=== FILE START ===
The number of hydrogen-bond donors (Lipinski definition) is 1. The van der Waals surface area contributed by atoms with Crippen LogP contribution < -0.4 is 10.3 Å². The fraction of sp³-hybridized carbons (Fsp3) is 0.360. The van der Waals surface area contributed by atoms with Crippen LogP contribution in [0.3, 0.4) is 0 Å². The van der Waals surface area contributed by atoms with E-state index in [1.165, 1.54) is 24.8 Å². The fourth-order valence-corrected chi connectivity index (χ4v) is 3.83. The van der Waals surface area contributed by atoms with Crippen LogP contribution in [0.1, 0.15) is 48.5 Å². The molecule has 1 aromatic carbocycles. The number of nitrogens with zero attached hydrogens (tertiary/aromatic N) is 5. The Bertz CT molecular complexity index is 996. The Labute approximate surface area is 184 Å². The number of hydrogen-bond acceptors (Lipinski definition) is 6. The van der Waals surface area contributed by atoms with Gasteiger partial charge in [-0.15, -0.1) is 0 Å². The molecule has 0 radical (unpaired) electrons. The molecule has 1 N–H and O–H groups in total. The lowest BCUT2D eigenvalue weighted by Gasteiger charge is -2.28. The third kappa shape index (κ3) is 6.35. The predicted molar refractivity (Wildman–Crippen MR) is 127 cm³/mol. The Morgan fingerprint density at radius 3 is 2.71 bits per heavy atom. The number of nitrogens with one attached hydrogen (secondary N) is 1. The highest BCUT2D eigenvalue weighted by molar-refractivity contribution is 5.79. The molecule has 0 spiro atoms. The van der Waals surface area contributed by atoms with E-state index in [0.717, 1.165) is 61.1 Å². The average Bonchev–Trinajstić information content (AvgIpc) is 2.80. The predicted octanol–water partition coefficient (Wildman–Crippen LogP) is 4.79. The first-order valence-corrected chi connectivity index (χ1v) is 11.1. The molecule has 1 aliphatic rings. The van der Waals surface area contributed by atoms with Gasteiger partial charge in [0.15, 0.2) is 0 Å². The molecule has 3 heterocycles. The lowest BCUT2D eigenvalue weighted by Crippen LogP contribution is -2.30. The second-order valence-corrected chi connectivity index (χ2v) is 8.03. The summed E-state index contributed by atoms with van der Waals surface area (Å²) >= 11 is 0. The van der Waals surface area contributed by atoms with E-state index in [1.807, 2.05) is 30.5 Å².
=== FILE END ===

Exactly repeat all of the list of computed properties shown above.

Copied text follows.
The number of hydrogen-bond donors (Lipinski definition) is 1. The van der Waals surface area contributed by atoms with Crippen LogP contribution < -0.4 is 10.3 Å². The fraction of sp³-hybridized carbons (Fsp3) is 0.360. The van der Waals surface area contributed by atoms with Crippen LogP contribution in [0.3, 0.4) is 0 Å². The van der Waals surface area contributed by atoms with E-state index in [1.165, 1.54) is 24.8 Å². The fourth-order valence-corrected chi connectivity index (χ4v) is 3.83. The van der Waals surface area contributed by atoms with Crippen LogP contribution in [0.1, 0.15) is 48.5 Å². The molecule has 1 aromatic carbocycles. The number of nitrogens with zero attached hydrogens (tertiary/aromatic N) is 5. The Bertz CT molecular complexity index is 996. The Labute approximate surface area is 184 Å². The number of hydrogen-bond acceptors (Lipinski definition) is 6. The van der Waals surface area contributed by atoms with Gasteiger partial charge in [-0.15, -0.1) is 0 Å². The molecule has 0 radical (unpaired) electrons. The molecule has 1 N–H and O–H groups in total. The lowest BCUT2D eigenvalue weighted by Gasteiger charge is -2.28. The third kappa shape index (κ3) is 6.35. The predicted molar refractivity (Wildman–Crippen MR) is 127 cm³/mol. The Morgan fingerprint density at radius 3 is 2.71 bits per heavy atom. The number of nitrogens with one attached hydrogen (secondary N) is 1. The highest BCUT2D eigenvalue weighted by molar-refractivity contribution is 5.79. The molecule has 0 spiro atoms. The van der Waals surface area contributed by atoms with E-state index in [0.717, 1.165) is 61.1 Å². The average Bonchev–Trinajstić information content (AvgIpc) is 2.80. The predicted octanol–water partition coefficient (Wildman–Crippen LogP) is 4.79. The first-order valence-corrected chi connectivity index (χ1v) is 11.1. The molecule has 1 aliphatic rings. The van der Waals surface area contributed by atoms with Gasteiger partial charge in [0.15, 0.2) is 0 Å². The molecule has 3 heterocycles. The lowest BCUT2D eigenvalue weighted by Crippen LogP contribution is -2.30. The second-order valence-corrected chi connectivity index (χ2v) is 8.03. The summed E-state index contributed by atoms with van der Waals surface area (Å²) >= 11 is 0. The van der Waals surface area contributed by atoms with E-state index in [1.807, 2.05) is 30.5 Å².